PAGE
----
Though many may be meeting the figure of Robert Durst for the first time through the HBO documentary miniseries "The Jinx: The Life and Deaths of Robert Durst," some may have a passing familiarity with his story via the 2010 feature film "All Good Things." Ryan Gosling played a thinly fictionalized version of Durst in the film, which was directed by Andrew Jarecki, who has also made "The Jinx."
Gosling was curious to hear more about "The Jinx" as he chatted recently about his upcoming debut as writer and director, "Lost River," which will have its U.S. premiere at the South by Southwest Film Festival in Austin, Texas.
In "All Good Things," Gosling played a character named David Marks. The character was quite expressly based on Durst, the troubled scion of a wealthy New York City real estate family, a man who now lives in the long shadow of the 1982 vanishing of his first wife in New York, the 2000 killing of a female friend in Los Angeles and the 2001 death and dismemberment of a neighbor in Galveston, Texas.
So, does Gosling think Durst did it?
"Oh, boy. How can you know? You can't," he said at a Los Feliz bistro. "He's a very complicated guy. He either did or he didn't. And even if all of it or none of it or some of it might be true, there's just no way to really know. Maybe there's more being revealed in this documentary than we knew at the time that we made the film."
Gosling has not seen any of the six-part series yet; he's waiting for it to conclude so he can watch it all at once. (He can pace himself sometimes, he added. He's been watching the comedy series "Broad City" episode-to-episode this season but says he still prefers binge-watching.)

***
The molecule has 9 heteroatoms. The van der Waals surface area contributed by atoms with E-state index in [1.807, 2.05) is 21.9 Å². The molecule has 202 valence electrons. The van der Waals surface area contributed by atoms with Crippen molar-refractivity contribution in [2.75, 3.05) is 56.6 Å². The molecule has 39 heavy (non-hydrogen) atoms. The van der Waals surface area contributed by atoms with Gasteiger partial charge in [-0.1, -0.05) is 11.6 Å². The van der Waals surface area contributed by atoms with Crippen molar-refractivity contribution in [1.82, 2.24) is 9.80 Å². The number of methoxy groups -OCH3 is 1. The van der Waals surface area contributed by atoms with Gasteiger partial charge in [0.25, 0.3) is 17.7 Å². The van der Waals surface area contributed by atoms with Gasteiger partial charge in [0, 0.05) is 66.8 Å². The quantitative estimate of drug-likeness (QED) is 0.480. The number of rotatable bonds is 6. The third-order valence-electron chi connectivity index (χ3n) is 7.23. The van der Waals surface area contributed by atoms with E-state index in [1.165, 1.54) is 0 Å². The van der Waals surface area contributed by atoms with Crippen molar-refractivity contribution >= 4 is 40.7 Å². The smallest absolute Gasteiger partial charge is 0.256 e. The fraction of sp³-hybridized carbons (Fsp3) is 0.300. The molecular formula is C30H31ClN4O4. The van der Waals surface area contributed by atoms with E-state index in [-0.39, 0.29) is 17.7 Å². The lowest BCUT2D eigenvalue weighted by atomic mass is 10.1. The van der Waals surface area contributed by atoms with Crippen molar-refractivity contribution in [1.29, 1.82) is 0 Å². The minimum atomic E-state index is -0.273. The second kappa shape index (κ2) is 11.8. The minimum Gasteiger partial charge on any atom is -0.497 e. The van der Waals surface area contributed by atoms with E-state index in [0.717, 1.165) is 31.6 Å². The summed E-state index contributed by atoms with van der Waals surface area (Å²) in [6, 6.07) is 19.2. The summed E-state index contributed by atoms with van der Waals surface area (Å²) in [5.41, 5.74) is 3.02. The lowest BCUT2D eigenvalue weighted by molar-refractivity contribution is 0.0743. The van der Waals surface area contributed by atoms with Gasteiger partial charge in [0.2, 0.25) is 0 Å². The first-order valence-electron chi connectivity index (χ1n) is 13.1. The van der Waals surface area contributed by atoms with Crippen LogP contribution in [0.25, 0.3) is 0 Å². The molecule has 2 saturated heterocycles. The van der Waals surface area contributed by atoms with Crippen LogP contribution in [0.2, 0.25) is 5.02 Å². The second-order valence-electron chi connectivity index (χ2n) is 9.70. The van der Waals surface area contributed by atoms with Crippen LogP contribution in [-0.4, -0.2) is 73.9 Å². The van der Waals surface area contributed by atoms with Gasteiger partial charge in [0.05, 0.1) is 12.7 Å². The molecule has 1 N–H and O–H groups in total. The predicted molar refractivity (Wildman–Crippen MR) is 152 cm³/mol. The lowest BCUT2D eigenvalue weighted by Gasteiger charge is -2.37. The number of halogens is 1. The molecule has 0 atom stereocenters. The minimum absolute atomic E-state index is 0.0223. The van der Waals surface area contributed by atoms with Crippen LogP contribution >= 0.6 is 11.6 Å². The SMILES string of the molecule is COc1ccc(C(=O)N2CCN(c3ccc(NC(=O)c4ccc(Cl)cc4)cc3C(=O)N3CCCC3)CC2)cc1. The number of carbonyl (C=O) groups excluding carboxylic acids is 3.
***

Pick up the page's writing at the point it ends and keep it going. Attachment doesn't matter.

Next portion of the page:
In the course of making "All Good Things," Gosling never met Durst. It was only as that film was about to come out that Durst and Jarecki at last made direct contact, setting in motion the events leading to the making of "The Jinx." Or as Gosling put it, "the saga continues."
"At that time I don't think anyone knew he would be as agreeable to this as he is," Gosling said of Durst and "All Good Things." "I think seeing the film, seeing the perspective on him, that it wasn't trying to judge him, it was trying to understand him. Maybe that helped sort of pave the way.
"It's a fascinating story," he added. "We wanted to try to tell that story but obviously not pretend to know the heart of the man or the mind of the man. I think a little distance there gave us some room to work."
It perhaps speaks to how unusual the scenario between filmmaker and subject is regarding "The Jinx" that even with Gosling's perspective on Durst and Jarecki, he doesn't seem to have any advantage in understanding the dynamic.
"I think Andrew was in a different place with the story at that time," Gosling said. "First of all, to play real people, but also we'll never know the truth. How do you approach that? I thought Andrew did such a great job with 'Capturing the Friedmans' of doing that in a way I hadn't really seen. And we tried that with the film. But I think it's great he's making this. He's the only person that could tell Robert's story."